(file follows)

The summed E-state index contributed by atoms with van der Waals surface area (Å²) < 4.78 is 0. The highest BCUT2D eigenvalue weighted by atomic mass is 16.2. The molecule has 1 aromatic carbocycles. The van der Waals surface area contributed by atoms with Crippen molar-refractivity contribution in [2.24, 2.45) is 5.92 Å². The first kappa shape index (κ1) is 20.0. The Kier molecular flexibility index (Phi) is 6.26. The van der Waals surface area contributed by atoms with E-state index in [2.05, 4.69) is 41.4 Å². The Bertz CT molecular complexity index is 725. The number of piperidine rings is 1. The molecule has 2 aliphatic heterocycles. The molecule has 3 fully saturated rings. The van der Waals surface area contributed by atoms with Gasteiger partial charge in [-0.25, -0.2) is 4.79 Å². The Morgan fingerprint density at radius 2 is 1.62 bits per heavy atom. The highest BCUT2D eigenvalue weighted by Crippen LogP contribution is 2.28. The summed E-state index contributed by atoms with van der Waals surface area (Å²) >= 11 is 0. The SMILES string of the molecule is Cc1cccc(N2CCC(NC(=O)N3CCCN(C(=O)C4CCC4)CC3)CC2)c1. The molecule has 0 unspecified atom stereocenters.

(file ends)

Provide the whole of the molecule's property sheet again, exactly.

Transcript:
The summed E-state index contributed by atoms with van der Waals surface area (Å²) < 4.78 is 0. The highest BCUT2D eigenvalue weighted by atomic mass is 16.2. The molecule has 1 aromatic carbocycles. The van der Waals surface area contributed by atoms with Crippen molar-refractivity contribution in [2.24, 2.45) is 5.92 Å². The first kappa shape index (κ1) is 20.0. The Kier molecular flexibility index (Phi) is 6.26. The van der Waals surface area contributed by atoms with E-state index in [2.05, 4.69) is 41.4 Å². The Bertz CT molecular complexity index is 725. The number of piperidine rings is 1. The molecule has 2 aliphatic heterocycles. The molecule has 3 fully saturated rings. The van der Waals surface area contributed by atoms with Gasteiger partial charge in [-0.25, -0.2) is 4.79 Å². The Morgan fingerprint density at radius 2 is 1.62 bits per heavy atom. The highest BCUT2D eigenvalue weighted by Crippen LogP contribution is 2.28. The summed E-state index contributed by atoms with van der Waals surface area (Å²) >= 11 is 0. The SMILES string of the molecule is Cc1cccc(N2CCC(NC(=O)N3CCCN(C(=O)C4CCC4)CC3)CC2)c1. The molecule has 0 unspecified atom stereocenters.